In 2011, IDTechEx research finds that the amount of money spent on energy harvesters will be USD0.7Bn, with several hundred developers involved throughout the value chain. Energy harvesting is the process by which ambient energy is captured and converted into electricity for small autonomous devices, such as satellites, laptops and nodes in sensor networks making them self-sufficient. Energy harvesting applications reach from vehicles to the smart grid.
The majority of the value this year is in consumer electronic applications, where energy harvesters have been used for some time. In 2011, 1.6 million energy harvesters will be used in wireless sensors, resulting in $13.75 million being spent on those harvesters. The full breakdown is shown below, the figures represent millions of US dollars.
The Energy Harvesting Market in 2011 $0.7Bn. Source: IDTechEx report Energy Harvesting & Storage for Electronic Devices 2011-2021
Energy harvesting by technology type
This year, most of the harvesters used in the above market segments are solar cells followed by electrodynamos, two relatively mature energy harvesting technologies. However, many new technologies are now taking some market share enabling power in areas not possible before. This includes thermoelectrics - generating power from heat - where organisations such as the Department of Energy in the US are working with BMW and GM to turn heat waste from engines and exhaust into power for the vehicle's electrical systems.
NASA use thermoelectrics to power Mars rovers where they work without light, unlike solar cells. Piezoelectric energy harvesters are also of great interest due to their small form factor and high efficiency. In 2021, these four energy harvester types will have near similar market share for industrial sensing applications. However, even by then solar will continue to dominate for consumer applications.
Challenges in the value chain
In addition to the energy harvesting component, there are those developing energy storage, interfacing electronics and low power electronics. There is no one-size-fits-all solution - even similar energy harvesters are rarely "broadband" - they are tuned to the requirement of the actual application, such as the heat gradient available or the frequency of motion. Like most industries at this stage, there is exciting enabling technology but many component suppliers sell horizontally when users want solutions, not components. The opportunity is there for the taking.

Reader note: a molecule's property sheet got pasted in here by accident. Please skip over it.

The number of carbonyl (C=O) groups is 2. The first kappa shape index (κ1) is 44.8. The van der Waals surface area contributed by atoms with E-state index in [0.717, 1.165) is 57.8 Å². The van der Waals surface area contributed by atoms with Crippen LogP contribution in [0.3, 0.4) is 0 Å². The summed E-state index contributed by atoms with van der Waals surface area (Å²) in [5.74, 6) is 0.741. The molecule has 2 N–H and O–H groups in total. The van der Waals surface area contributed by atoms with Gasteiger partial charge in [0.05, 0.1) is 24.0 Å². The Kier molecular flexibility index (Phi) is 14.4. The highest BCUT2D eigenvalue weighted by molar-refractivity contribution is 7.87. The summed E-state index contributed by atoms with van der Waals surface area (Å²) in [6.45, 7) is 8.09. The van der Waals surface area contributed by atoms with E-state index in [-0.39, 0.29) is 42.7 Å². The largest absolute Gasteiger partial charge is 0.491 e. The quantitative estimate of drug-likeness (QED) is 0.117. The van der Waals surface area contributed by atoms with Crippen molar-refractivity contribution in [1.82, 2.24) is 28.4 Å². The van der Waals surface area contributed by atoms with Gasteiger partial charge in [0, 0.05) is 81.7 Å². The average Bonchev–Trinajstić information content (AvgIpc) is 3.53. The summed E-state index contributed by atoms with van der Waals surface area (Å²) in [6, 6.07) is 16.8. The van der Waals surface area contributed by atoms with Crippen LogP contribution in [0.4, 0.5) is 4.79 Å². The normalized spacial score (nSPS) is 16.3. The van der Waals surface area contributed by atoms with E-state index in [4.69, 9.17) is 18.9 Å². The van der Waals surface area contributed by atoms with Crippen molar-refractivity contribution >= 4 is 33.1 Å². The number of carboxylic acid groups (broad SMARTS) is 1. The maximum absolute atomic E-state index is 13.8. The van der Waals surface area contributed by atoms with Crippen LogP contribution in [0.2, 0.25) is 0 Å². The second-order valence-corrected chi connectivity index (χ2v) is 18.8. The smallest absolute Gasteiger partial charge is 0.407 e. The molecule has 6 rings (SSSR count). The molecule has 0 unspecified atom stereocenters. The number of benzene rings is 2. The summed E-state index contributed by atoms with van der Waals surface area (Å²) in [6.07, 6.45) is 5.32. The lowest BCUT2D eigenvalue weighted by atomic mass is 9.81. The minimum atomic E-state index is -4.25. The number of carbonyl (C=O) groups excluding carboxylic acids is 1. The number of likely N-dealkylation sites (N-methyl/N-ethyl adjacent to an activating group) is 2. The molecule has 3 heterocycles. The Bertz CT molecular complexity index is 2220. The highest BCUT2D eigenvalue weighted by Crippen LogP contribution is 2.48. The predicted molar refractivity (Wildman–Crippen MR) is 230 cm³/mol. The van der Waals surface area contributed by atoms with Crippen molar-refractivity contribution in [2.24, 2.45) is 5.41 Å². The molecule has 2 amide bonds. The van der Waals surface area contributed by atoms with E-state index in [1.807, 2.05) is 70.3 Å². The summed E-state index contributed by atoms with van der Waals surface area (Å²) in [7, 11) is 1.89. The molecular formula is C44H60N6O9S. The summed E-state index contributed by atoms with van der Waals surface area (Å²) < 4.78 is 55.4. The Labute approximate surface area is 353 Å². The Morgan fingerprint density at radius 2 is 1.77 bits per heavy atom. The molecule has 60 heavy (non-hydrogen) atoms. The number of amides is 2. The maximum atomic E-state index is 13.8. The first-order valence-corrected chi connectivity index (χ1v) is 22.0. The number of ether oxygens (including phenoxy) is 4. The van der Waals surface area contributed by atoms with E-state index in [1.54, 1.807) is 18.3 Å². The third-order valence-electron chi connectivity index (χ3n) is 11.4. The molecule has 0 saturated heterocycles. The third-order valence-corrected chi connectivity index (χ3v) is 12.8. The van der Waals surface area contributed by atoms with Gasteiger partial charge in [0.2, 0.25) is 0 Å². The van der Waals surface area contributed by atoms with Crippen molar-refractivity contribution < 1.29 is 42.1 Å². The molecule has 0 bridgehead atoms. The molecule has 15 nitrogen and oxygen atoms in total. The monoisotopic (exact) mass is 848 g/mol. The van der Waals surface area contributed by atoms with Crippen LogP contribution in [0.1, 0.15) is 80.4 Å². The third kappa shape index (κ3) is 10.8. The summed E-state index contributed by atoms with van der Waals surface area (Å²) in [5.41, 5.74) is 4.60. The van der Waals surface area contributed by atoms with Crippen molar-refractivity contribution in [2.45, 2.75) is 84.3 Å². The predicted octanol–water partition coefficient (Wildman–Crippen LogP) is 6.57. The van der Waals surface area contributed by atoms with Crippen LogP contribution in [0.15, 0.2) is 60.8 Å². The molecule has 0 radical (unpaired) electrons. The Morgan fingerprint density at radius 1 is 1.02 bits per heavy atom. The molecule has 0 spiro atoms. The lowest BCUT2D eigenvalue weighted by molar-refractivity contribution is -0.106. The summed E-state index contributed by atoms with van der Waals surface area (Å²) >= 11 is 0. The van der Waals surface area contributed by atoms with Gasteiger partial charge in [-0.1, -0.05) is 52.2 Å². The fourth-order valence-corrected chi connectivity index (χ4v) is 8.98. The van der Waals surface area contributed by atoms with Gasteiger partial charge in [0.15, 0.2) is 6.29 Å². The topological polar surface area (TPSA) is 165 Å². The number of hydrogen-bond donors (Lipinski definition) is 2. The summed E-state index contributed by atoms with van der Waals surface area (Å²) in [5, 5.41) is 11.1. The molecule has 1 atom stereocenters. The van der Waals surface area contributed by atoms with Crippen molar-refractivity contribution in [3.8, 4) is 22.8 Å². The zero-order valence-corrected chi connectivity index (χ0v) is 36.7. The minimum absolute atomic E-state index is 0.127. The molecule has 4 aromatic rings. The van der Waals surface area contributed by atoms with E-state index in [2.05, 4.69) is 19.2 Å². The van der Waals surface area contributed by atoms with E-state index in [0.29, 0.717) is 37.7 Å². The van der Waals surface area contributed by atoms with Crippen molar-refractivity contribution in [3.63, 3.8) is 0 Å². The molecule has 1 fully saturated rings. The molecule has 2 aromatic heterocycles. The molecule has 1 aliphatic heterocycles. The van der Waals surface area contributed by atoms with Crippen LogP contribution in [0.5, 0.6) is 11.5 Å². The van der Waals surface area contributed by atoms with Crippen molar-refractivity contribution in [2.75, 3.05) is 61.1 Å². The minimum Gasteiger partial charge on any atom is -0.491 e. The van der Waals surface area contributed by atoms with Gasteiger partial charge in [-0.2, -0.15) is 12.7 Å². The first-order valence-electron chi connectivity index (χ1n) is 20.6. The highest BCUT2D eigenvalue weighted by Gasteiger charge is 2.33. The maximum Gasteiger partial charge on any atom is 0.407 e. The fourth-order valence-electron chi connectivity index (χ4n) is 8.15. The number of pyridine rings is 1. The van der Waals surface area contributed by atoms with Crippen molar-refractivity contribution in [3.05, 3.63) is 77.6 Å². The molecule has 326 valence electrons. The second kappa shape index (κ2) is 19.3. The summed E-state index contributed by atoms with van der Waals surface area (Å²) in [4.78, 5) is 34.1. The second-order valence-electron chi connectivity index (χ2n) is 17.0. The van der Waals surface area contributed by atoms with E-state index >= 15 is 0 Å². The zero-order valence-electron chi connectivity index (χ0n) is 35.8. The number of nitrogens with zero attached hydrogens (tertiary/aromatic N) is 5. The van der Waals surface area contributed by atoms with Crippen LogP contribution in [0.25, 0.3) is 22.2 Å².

The value chain
In recent years the thrust of focus for those developing energy harvesters is powering wireless sensors. Energy harvester powered wireless sensors are now available, but there is some delay in adoption of wireless sensors which is outside the control of the energy harvesting community, which is the lack of standards - too many are pushing proprietary wireless standards and users are unwilling to commit to large numbers as a result. Still too many sell hardware and not full solutions which should include the software (do they expect users to write their own software?).
Governments are moving rapidly, and could mandate the use of energy harvesting as they have with smart meters, RFID, PV etc. For example, new legislation in the UK requires carbon monoxide sensors in every classroom. In the US, the government want automatic tyre pressure monitoring. Conventional batteries will fail at low temperatures - several are now offering energy harvesting powered solutions.
The topic has also expanded into replacing grid energy locally. Several companies have developed paving tiles that generate energy when stood on, which could be used to power or supplement the power to street lighting, for instance. In addition, the new range of form factors are incredibly exciting.
The Market in 2021
This will all galvanise into a market of USD4.4 Billion ten years from now - that is the money spent on the energy harvesting component alone. That includes 250 million sensors powered by an energy harvester (at an average price of USD6 per harvester), and by then numerous consumer electronics devices including laptops, ebooks and cell phones.
This article originally appeared on EE Times Europe.